But that’s just me. Some folks have money to burn.

  4. This isn’t a big deal. When you put Resident Evil: Apocalypse in a BD1.0 player you do not even see the BD1.1 features on the menu. You don’t even realize the feature doesn’t work because you can’t see it on the menu.

    I imagine it will work the same with BD2.0 features.

    I think this is actually a good move for Blu-ray because they can now have different levels so you don’t have to pay extra for BD2.0 features (more memory and ethernet) if you don’t intend on using that.

  5. My bad I didn’t think 1.1 did PIP. I just read at a couple sites that you can also get a gift card, instead of rolling over and purchasing a Blu-ray player, when you dump your HD DVD. If this is the case, this would be the thing to do. Then wait a while for profile 2.0 to come out. Probabaly a 1.1 player would be much cheaper by then and you could choose.

  6. Sony’s new BDP-S350 (out in a month or two) is the same price as the current BDP-S300 and is a BD1.1 player which is “BD-Live ready.” This means you provide a 1GB flash drive and Sony provides a firmware upgrade and you’re set for BD2.0.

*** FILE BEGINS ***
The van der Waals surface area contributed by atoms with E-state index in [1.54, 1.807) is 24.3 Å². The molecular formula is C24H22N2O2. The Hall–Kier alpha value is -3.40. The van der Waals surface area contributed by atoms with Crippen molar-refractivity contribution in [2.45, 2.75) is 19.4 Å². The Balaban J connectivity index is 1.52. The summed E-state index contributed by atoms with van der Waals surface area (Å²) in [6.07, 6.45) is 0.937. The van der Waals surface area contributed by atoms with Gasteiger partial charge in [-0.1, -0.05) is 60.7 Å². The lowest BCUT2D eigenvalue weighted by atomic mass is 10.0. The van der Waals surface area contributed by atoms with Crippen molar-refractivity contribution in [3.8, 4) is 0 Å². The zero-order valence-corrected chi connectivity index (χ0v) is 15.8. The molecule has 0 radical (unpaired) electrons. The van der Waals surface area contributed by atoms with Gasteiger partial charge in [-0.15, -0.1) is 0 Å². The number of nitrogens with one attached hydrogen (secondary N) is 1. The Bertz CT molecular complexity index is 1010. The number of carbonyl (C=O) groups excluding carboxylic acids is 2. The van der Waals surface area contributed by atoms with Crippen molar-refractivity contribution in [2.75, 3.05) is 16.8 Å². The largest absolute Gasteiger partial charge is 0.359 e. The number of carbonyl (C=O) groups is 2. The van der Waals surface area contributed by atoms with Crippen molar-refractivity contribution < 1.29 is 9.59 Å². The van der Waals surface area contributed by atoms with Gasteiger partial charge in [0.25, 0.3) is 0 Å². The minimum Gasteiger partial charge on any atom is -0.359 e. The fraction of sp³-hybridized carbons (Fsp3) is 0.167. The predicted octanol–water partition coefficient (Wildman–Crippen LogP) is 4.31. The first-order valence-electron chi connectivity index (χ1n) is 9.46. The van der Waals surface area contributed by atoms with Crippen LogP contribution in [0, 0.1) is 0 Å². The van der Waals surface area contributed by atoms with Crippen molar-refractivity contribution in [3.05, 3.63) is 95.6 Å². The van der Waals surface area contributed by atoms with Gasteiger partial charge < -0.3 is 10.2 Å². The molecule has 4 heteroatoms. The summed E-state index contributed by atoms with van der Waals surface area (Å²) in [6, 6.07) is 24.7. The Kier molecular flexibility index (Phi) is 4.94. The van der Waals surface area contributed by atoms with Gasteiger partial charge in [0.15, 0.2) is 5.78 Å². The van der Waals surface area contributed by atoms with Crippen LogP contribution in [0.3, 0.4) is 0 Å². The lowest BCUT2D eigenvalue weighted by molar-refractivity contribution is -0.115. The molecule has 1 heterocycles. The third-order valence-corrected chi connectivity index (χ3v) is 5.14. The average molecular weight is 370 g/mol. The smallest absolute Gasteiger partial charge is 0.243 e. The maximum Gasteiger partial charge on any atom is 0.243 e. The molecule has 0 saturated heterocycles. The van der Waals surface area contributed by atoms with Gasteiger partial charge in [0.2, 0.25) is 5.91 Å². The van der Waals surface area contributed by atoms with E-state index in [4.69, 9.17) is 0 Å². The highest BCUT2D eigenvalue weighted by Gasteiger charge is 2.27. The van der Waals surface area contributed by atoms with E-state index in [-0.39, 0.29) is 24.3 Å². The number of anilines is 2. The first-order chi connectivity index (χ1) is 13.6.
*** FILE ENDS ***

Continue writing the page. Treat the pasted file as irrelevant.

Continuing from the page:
7. I would not reccomend buying a Bluray player this year for several reasons. My feeling is that Toshiba saw that this HD optical is a money pit that will never upset the DVD market in a meaningful way. This tech is too far ahead of the curve, where 720p seems to be the sweet spot.

    Simply stated 1080p is not needed for many years, or may never come to typical homes, due to viewing requirements. Lump on to that the BD+ etc- this market is very very niche to say the least. Bluray is expensive to produce and does not dovetail with the typical American home. I would suppose overseas it’s the same story. At least in trhe US a lot of people have “McMansions” with home theater rooms.